A story to warm your cockles

Dartmoor Storytellers presents New Light – Stories for the Winter Solstice

The nights are long, and the sun is at its lowest point: after a challenging twelve months, we wait for the first spark of the new year, with weary bodies and wild hopes in our hearts.

Dartmoor Storytellers brings you an evening of Solstice storytelling online, with songs, merriment and inspiration, together with sounds and images of Dartmoor in midwinter. Settle down by the fire with your tipple of choice, and toast the season with stories from six fine storytellers from across the British Isles and stories from across the world.

Storytellers: Henry Everett, Clive PiG, Lisa Schneidau, Fleur Shorthouse, Tamar Eluned Williams, Colin Urwin

Sounds and images: Tony Whitehead

One ticket gives you access to a whole evening of storytelling:

7.00pm – 8.30pm: stories suitable for families (age guidance 7+)

8.30pm – 10.00pm: stories suitable for adults (age guidance 14+)

Stories will be told online via Zoom: the link will be sent through before the event, following ticket purchase.

Buy tickets here:

I’ll be re-mixing The Sun Owl – a tale from Arctic Canada

In the far, far north, near the top of the world, it seems winter will last forever. The sun has not touched the sky for many months. Where has it gone? Dark days and nights make life slower than slow, duller than dull, colder than cold, in the tundra. 

Some say the sun is sleeping. Others think it’s become as heavy as a giant whale and will never fly again. Perhaps the sun has eaten too many seals?

Igulik puts another bone onto the fire. It cracks like an ice split, and the marrow sizzles and spits. His sister Nuniq, stares at the orange flames as if trying to suck the heat into her eyes to warm her body from the inside.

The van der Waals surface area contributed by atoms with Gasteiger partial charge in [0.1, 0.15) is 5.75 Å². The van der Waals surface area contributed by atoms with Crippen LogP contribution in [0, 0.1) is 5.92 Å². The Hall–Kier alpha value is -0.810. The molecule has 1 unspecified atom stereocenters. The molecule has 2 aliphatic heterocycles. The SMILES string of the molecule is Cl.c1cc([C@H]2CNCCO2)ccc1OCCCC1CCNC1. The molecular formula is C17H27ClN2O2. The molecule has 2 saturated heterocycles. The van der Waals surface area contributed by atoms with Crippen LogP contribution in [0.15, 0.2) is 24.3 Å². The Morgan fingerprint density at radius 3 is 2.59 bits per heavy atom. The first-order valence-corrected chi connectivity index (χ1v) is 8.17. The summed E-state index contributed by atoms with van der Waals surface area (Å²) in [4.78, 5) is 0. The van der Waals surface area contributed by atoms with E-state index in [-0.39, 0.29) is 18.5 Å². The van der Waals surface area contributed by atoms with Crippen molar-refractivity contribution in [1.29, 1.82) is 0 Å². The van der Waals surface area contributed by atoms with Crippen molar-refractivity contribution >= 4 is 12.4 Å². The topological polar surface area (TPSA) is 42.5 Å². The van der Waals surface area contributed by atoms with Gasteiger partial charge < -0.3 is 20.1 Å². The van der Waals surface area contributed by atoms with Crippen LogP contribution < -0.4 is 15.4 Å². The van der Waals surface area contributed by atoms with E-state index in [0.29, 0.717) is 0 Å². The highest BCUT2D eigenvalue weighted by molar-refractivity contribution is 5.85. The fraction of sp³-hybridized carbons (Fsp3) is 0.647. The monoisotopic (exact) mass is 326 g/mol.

Usually, it is warm enough in the igloo to only wear a few clothes, but even though they are wrapped up tight in their caribou anoraks they are shivering. They’ve run out of seal oil for the lamp and stove, and all that remains to stave off the cold are a pile of animal bones, a handful of dung, and a few sticks of driftwood.

Mother and father have harnessed the huskies and gone out onto the sea ice to hunt. They’ve been told to keep the fire alive and not to fall asleep. If the fire died, the children might too. Nuniq strokes the ermine fur wrapped around her neck and hopes her father’s harpoon finds a seal soon.

Igulik is worried. What would happen if their parents didn’t come back? There was no food left. Sure, this was a bad winter, but the summer hadn’t been much better. Fewer fish, lemmings, caribou, seals, and whales than anyone could remember.

Outside, the wind whips around and around the igloo as if trying to lift and spin it into the air. Eddies of snow spiral above like swarms of manic white midges. 

Winter is often the time when the old and sick die. But even the strong and young were suffering. Igulik was afraid that when their parents returned, they’d find their children frozen, stiff as sleds. He says none of this to his sister. Instead, he puts a piece of driftwood on the fire and tells her to lie down with him and to eat the time by telling tales.

They lie on their backs on the caribou hides with their heads by the fire and their feet towards the wall. They nestle together as flickering shadows dance above them and take turns to tell each other stories they’d heard from Angaluk, their grandmother.  Stories about igloos catching fire and of winds that tear across the tundra and bite the heads off naughty children.

Just as Igulik drops a lump of musk ox dung onto the fire, they hear a sound outside. Expecting it to be their parents coming home with a seal for supper, imagine their surprise when they see the head of a fox poking through the entrance. It sniffs about for a few seconds and then looks at the light in the centre of the snow cave.

Igulik reaches for his spear. A fine pelt and meat for the huskies would be an unexpected prize for his family. But before he can launch his missile, something happens that’s very strange indeed.

Nuniq screams as the creature stands upright and walks towards the flames. This animal is wearing an anorak like them and has the body of a man but with the head of a fox. It stands staring at the warm glow beneath and reaches out its arms to the flames and yelps, 


Brother and sister hold each other tight and look up at the strange visitor in their home. It was standing as still as a statue made of ice.